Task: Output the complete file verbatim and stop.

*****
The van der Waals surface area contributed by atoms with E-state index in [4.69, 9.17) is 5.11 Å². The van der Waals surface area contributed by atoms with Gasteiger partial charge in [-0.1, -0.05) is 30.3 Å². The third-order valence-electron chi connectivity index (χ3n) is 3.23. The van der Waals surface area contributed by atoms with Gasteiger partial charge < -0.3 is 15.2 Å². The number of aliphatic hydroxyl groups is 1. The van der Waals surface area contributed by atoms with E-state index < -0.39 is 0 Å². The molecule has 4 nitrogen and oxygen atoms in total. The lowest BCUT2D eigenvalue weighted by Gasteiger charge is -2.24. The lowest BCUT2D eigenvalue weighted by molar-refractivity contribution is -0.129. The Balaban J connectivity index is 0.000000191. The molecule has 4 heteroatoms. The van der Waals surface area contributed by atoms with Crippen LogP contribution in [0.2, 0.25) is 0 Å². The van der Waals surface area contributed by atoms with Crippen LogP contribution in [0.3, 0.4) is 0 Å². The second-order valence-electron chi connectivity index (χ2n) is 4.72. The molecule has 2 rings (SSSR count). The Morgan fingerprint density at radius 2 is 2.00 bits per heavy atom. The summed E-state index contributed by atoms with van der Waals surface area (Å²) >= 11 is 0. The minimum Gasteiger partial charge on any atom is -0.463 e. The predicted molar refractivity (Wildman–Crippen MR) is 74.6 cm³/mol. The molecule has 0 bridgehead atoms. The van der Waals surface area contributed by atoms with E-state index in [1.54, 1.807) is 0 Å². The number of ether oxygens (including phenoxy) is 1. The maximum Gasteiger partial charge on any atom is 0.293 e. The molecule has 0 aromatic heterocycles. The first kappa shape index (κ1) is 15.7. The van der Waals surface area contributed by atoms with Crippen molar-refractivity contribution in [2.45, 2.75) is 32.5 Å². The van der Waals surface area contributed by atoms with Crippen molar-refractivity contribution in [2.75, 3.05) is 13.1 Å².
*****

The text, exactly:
The van der Waals surface area contributed by atoms with E-state index in [4.69, 9.17) is 5.11 Å². The van der Waals surface area contributed by atoms with Gasteiger partial charge in [-0.1, -0.05) is 30.3 Å². The third-order valence-electron chi connectivity index (χ3n) is 3.23. The van der Waals surface area contributed by atoms with Gasteiger partial charge < -0.3 is 15.2 Å². The number of aliphatic hydroxyl groups is 1. The van der Waals surface area contributed by atoms with E-state index < -0.39 is 0 Å². The molecule has 4 nitrogen and oxygen atoms in total. The lowest BCUT2D eigenvalue weighted by Gasteiger charge is -2.24. The lowest BCUT2D eigenvalue weighted by molar-refractivity contribution is -0.129. The Balaban J connectivity index is 0.000000191. The molecule has 4 heteroatoms. The van der Waals surface area contributed by atoms with Crippen LogP contribution in [0.2, 0.25) is 0 Å². The van der Waals surface area contributed by atoms with Crippen LogP contribution in [0.3, 0.4) is 0 Å². The second-order valence-electron chi connectivity index (χ2n) is 4.72. The molecule has 2 rings (SSSR count). The Morgan fingerprint density at radius 2 is 2.00 bits per heavy atom. The summed E-state index contributed by atoms with van der Waals surface area (Å²) >= 11 is 0. The minimum Gasteiger partial charge on any atom is -0.463 e. The predicted molar refractivity (Wildman–Crippen MR) is 74.6 cm³/mol. The molecule has 0 bridgehead atoms. The van der Waals surface area contributed by atoms with E-state index in [1.54, 1.807) is 0 Å². The number of ether oxygens (including phenoxy) is 1. The maximum Gasteiger partial charge on any atom is 0.293 e. The molecule has 0 aromatic heterocycles. The first kappa shape index (κ1) is 15.7. The van der Waals surface area contributed by atoms with Crippen molar-refractivity contribution in [2.45, 2.75) is 32.5 Å². The van der Waals surface area contributed by atoms with Crippen molar-refractivity contribution in [2.75, 3.05) is 13.1 Å².